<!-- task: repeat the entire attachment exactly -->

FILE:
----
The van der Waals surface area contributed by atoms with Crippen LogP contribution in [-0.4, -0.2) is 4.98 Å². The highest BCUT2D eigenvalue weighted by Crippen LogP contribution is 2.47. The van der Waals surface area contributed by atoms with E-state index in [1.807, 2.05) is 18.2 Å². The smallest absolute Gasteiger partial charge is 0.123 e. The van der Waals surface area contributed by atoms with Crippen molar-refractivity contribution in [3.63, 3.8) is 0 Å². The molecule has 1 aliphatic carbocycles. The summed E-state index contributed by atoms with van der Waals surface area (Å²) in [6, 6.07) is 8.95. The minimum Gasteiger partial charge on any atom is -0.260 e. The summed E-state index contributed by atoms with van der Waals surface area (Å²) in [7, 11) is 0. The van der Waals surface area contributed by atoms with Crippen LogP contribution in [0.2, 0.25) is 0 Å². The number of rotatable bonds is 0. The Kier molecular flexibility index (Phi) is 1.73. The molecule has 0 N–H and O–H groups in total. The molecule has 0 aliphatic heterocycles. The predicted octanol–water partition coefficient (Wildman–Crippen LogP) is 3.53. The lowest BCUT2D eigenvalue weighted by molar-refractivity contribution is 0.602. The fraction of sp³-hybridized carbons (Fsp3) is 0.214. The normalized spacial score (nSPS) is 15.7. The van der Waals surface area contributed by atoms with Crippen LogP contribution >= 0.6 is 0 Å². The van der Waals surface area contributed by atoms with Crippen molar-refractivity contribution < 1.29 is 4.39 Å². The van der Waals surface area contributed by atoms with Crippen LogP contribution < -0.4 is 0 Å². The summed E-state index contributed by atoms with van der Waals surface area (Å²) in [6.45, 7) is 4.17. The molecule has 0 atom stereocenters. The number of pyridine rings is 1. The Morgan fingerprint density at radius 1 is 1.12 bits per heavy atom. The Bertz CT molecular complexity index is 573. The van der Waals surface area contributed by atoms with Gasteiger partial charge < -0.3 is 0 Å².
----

The van der Waals surface area contributed by atoms with Crippen LogP contribution in [-0.4, -0.2) is 4.98 Å². The highest BCUT2D eigenvalue weighted by Crippen LogP contribution is 2.47. The van der Waals surface area contributed by atoms with E-state index in [1.807, 2.05) is 18.2 Å². The smallest absolute Gasteiger partial charge is 0.123 e. The van der Waals surface area contributed by atoms with Crippen molar-refractivity contribution in [3.63, 3.8) is 0 Å². The molecule has 1 aliphatic carbocycles. The summed E-state index contributed by atoms with van der Waals surface area (Å²) in [6, 6.07) is 8.95. The minimum Gasteiger partial charge on any atom is -0.260 e. The summed E-state index contributed by atoms with van der Waals surface area (Å²) in [7, 11) is 0. The van der Waals surface area contributed by atoms with Crippen LogP contribution in [0.2, 0.25) is 0 Å². The number of rotatable bonds is 0. The Kier molecular flexibility index (Phi) is 1.73. The molecule has 0 N–H and O–H groups in total. The molecule has 0 aliphatic heterocycles. The predicted octanol–water partition coefficient (Wildman–Crippen LogP) is 3.53. The lowest BCUT2D eigenvalue weighted by molar-refractivity contribution is 0.602. The fraction of sp³-hybridized carbons (Fsp3) is 0.214. The normalized spacial score (nSPS) is 15.7. The van der Waals surface area contributed by atoms with Crippen LogP contribution >= 0.6 is 0 Å². The van der Waals surface area contributed by atoms with Crippen molar-refractivity contribution < 1.29 is 4.39 Å². The van der Waals surface area contributed by atoms with Crippen LogP contribution < -0.4 is 0 Å². The summed E-state index contributed by atoms with van der Waals surface area (Å²) in [6.45, 7) is 4.17. The molecule has 0 atom stereocenters. The number of pyridine rings is 1. The Morgan fingerprint density at radius 1 is 1.12 bits per heavy atom. The Bertz CT molecular complexity index is 573. The van der Waals surface area contributed by atoms with Gasteiger partial charge < -0.3 is 0 Å².